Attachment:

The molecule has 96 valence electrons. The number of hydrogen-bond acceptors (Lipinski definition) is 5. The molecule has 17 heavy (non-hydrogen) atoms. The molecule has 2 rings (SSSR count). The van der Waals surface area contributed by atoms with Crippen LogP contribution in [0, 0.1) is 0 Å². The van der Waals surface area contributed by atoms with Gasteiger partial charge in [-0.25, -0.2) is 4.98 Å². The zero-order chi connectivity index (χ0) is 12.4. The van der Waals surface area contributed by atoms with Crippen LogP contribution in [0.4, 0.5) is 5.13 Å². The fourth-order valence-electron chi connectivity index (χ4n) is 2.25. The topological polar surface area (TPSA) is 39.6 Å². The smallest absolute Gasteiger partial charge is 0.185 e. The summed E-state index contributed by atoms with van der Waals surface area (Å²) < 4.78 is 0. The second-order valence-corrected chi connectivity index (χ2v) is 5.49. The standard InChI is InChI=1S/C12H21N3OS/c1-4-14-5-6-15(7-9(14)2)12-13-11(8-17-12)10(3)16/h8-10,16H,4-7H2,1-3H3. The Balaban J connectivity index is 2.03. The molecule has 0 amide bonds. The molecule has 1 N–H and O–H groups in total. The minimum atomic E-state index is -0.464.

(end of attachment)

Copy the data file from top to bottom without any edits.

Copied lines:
The molecule has 96 valence electrons. The number of hydrogen-bond acceptors (Lipinski definition) is 5. The molecule has 17 heavy (non-hydrogen) atoms. The molecule has 2 rings (SSSR count). The van der Waals surface area contributed by atoms with Crippen LogP contribution in [0, 0.1) is 0 Å². The van der Waals surface area contributed by atoms with Gasteiger partial charge in [-0.25, -0.2) is 4.98 Å². The zero-order chi connectivity index (χ0) is 12.4. The van der Waals surface area contributed by atoms with Crippen LogP contribution in [0.4, 0.5) is 5.13 Å². The fourth-order valence-electron chi connectivity index (χ4n) is 2.25. The topological polar surface area (TPSA) is 39.6 Å². The smallest absolute Gasteiger partial charge is 0.185 e. The summed E-state index contributed by atoms with van der Waals surface area (Å²) < 4.78 is 0. The second-order valence-corrected chi connectivity index (χ2v) is 5.49. The standard InChI is InChI=1S/C12H21N3OS/c1-4-14-5-6-15(7-9(14)2)12-13-11(8-17-12)10(3)16/h8-10,16H,4-7H2,1-3H3. The Balaban J connectivity index is 2.03. The molecule has 0 amide bonds. The molecule has 1 N–H and O–H groups in total. The minimum atomic E-state index is -0.464.